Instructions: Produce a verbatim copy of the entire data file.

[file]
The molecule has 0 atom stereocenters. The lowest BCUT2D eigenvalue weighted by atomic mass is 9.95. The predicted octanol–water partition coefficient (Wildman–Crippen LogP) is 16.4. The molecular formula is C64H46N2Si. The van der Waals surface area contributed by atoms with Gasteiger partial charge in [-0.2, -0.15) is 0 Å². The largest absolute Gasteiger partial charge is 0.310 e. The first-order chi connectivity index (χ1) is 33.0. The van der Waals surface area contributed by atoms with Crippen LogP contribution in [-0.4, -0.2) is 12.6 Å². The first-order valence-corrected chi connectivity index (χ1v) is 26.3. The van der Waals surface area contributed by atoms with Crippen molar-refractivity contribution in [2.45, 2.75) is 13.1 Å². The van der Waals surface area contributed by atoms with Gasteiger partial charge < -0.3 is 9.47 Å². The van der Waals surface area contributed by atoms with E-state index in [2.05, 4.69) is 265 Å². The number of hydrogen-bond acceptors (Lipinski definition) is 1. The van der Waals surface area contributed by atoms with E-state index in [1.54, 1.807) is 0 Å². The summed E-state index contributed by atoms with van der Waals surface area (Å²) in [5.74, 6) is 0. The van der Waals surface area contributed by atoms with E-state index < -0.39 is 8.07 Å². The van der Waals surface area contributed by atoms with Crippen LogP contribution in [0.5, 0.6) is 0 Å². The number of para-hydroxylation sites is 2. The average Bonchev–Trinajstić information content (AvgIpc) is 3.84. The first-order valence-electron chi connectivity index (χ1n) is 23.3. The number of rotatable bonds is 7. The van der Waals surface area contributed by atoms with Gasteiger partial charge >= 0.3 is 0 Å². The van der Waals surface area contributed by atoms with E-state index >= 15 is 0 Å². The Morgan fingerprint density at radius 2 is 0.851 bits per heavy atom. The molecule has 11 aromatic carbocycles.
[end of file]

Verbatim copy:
The molecule has 0 atom stereocenters. The lowest BCUT2D eigenvalue weighted by atomic mass is 9.95. The predicted octanol–water partition coefficient (Wildman–Crippen LogP) is 16.4. The molecular formula is C64H46N2Si. The van der Waals surface area contributed by atoms with Gasteiger partial charge in [-0.2, -0.15) is 0 Å². The largest absolute Gasteiger partial charge is 0.310 e. The first-order chi connectivity index (χ1) is 33.0. The van der Waals surface area contributed by atoms with Crippen LogP contribution in [-0.4, -0.2) is 12.6 Å². The first-order valence-corrected chi connectivity index (χ1v) is 26.3. The van der Waals surface area contributed by atoms with Crippen molar-refractivity contribution in [2.45, 2.75) is 13.1 Å². The van der Waals surface area contributed by atoms with Gasteiger partial charge < -0.3 is 9.47 Å². The van der Waals surface area contributed by atoms with E-state index in [2.05, 4.69) is 265 Å². The number of hydrogen-bond acceptors (Lipinski definition) is 1. The van der Waals surface area contributed by atoms with E-state index in [1.54, 1.807) is 0 Å². The summed E-state index contributed by atoms with van der Waals surface area (Å²) in [5.74, 6) is 0. The van der Waals surface area contributed by atoms with E-state index < -0.39 is 8.07 Å². The van der Waals surface area contributed by atoms with Crippen LogP contribution in [0.5, 0.6) is 0 Å². The number of para-hydroxylation sites is 2. The average Bonchev–Trinajstić information content (AvgIpc) is 3.84. The first-order valence-electron chi connectivity index (χ1n) is 23.3. The number of rotatable bonds is 7. The van der Waals surface area contributed by atoms with Gasteiger partial charge >= 0.3 is 0 Å². The van der Waals surface area contributed by atoms with E-state index >= 15 is 0 Å². The Morgan fingerprint density at radius 2 is 0.851 bits per heavy atom. The molecule has 11 aromatic carbocycles.